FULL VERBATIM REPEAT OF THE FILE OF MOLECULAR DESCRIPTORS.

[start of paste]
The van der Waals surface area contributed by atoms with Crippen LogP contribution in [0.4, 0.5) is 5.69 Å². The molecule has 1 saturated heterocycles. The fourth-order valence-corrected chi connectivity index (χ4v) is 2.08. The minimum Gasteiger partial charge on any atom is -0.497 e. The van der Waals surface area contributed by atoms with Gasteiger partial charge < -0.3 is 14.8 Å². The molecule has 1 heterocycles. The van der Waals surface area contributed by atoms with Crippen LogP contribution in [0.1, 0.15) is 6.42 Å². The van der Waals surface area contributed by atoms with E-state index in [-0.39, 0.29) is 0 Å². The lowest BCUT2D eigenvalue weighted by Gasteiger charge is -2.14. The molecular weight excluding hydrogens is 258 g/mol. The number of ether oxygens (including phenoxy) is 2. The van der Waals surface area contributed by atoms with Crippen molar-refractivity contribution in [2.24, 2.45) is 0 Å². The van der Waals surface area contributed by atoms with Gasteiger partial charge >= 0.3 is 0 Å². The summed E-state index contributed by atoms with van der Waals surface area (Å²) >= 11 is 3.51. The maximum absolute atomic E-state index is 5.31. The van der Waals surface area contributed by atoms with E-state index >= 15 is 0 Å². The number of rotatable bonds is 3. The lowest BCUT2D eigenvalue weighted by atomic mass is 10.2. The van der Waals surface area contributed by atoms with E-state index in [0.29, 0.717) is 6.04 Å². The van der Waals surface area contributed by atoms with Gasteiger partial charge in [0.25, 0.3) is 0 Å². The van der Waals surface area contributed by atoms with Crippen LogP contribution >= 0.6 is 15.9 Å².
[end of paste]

The van der Waals surface area contributed by atoms with Crippen LogP contribution in [0.4, 0.5) is 5.69 Å². The molecule has 1 saturated heterocycles. The fourth-order valence-corrected chi connectivity index (χ4v) is 2.08. The minimum Gasteiger partial charge on any atom is -0.497 e. The van der Waals surface area contributed by atoms with Gasteiger partial charge < -0.3 is 14.8 Å². The molecule has 1 heterocycles. The van der Waals surface area contributed by atoms with Crippen LogP contribution in [0.1, 0.15) is 6.42 Å². The van der Waals surface area contributed by atoms with E-state index in [-0.39, 0.29) is 0 Å². The lowest BCUT2D eigenvalue weighted by Gasteiger charge is -2.14. The molecular weight excluding hydrogens is 258 g/mol. The number of ether oxygens (including phenoxy) is 2. The van der Waals surface area contributed by atoms with Crippen molar-refractivity contribution in [2.24, 2.45) is 0 Å². The van der Waals surface area contributed by atoms with Gasteiger partial charge >= 0.3 is 0 Å². The summed E-state index contributed by atoms with van der Waals surface area (Å²) >= 11 is 3.51. The maximum absolute atomic E-state index is 5.31. The van der Waals surface area contributed by atoms with E-state index >= 15 is 0 Å². The number of rotatable bonds is 3. The lowest BCUT2D eigenvalue weighted by atomic mass is 10.2. The van der Waals surface area contributed by atoms with E-state index in [0.29, 0.717) is 6.04 Å². The van der Waals surface area contributed by atoms with Gasteiger partial charge in [0.25, 0.3) is 0 Å². The van der Waals surface area contributed by atoms with Crippen LogP contribution >= 0.6 is 15.9 Å².